Born to His Majesty Jigme Dorji Wangchuck and Queen Mother Ashi Kesang Choden Wangchuck, His Majesty the Fourth King Jigme Singye Wangchuck is the only brother to four sisters, Her Royal Highness Ashi Sonam Choden Wangchuck, Her Royal Highness Ashi Dechen Wangmo Wangchuck, Her Royal Highness Ashi Pema Lhadron Wangchuck and Her Royal Highness Ashi Kezang Wangmo Wangchuck. His birth on November 11, 1955, in Dechenchholing Palace (the Palace of Great Bliss), corresponding to the Wood Sheep year, not only ensured an heir to the throne, but augured well for a bright and secure future of Bhutan.
His education in both Buddhist and modern curricula began at the age of seven. Later he studied in St. Joseph’s college in Darjeeling, India, and in London, United Kingdom, where he experienced the life of an ordinary student. The lesson he learnt abroad were brought into harmony with everything he had learnt about Bhutanese tradition and culture during his childhood.
The Crown Prince returned home in 1970 and attended the Ugyen Wangchuck Academy in Paro. This was his most formative period in learning the craft of leadership, as it was at this time that the Crown Prince acquired much knowledge from his father. The Crown Prince soon became a highly effective leader by realizing his own potential as he was forced by circumstances to overcome great challenges. In 1971, at the age of 16, the Crown Prince was appointed as the first Chairperson of the Planning Commission. He was also trained in the art of governance by his father from a very young age. Further, he participated in the meetings of the Lhengye Zhungtshog, the State Council.
The Prince toured extensively with his father to the most remote pockets of Bhutan. This helped him know the land firsthand and develop close personal bond with the people. Thus, these visits were useful to frame development plans and policies later when he ascended the Golden Throne. In may 1972, he was invested with the symbolic rank of Trongsa Penlop, the Governor of Trongsa.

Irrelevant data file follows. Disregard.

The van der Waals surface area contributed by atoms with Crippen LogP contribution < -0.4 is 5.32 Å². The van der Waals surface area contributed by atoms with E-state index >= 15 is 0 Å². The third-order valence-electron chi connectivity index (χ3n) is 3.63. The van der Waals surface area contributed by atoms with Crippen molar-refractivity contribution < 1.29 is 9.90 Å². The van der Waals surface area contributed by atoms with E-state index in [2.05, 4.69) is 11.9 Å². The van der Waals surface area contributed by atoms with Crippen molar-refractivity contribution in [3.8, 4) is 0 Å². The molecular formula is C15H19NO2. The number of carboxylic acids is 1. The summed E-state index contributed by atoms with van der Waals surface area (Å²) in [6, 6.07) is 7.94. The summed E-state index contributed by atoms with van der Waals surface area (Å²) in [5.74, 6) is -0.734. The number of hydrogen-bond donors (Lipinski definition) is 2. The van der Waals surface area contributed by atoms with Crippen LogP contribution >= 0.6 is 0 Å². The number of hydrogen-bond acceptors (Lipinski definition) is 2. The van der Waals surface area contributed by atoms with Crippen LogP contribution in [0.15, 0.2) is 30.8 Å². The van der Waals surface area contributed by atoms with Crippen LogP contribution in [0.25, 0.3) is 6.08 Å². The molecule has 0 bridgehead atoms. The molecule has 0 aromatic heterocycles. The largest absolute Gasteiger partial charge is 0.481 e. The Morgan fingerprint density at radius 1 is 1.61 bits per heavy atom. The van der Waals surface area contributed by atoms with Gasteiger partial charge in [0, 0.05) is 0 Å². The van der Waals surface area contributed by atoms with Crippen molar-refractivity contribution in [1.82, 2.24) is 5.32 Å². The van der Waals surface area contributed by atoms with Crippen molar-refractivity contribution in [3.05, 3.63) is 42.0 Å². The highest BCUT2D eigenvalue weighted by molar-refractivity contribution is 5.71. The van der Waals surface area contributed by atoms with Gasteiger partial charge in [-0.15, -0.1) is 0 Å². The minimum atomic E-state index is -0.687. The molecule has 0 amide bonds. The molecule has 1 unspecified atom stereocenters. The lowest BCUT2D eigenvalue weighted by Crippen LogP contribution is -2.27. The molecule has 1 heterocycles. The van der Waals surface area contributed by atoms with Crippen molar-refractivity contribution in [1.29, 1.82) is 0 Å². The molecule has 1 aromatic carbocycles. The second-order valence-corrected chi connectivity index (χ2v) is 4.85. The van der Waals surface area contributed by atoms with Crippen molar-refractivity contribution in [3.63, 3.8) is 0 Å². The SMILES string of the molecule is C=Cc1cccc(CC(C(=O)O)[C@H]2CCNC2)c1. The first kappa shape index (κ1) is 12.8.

When His Majesty Jigme Dorji Wangchuck passed away in Nairobi, Kenya, on July 21, 1972, Bhutan was at the threshold of a new era, even though politically it was in a delicate position, sandwiched between two of the world’s most populous nations. His Majesty inherited a country with very little of the infrastructure that we today associate with a modern nation-state. Being a subsistence economy, life was difficult for most Bhutanese. There were few hospitals and schools. Although road construction was underway, many parts of Bhutan could only be reached via mule tracks and footpaths. Communication facilities were lacking and telephones were almost non-existent.
This article is the 1st article in this series of 9 articles titled “Paeans to the King”.
Reprinted from “Paeans to the King”, a free complimentary advertisement booklet with the 11th November 2007 issue of the Bhutan Times.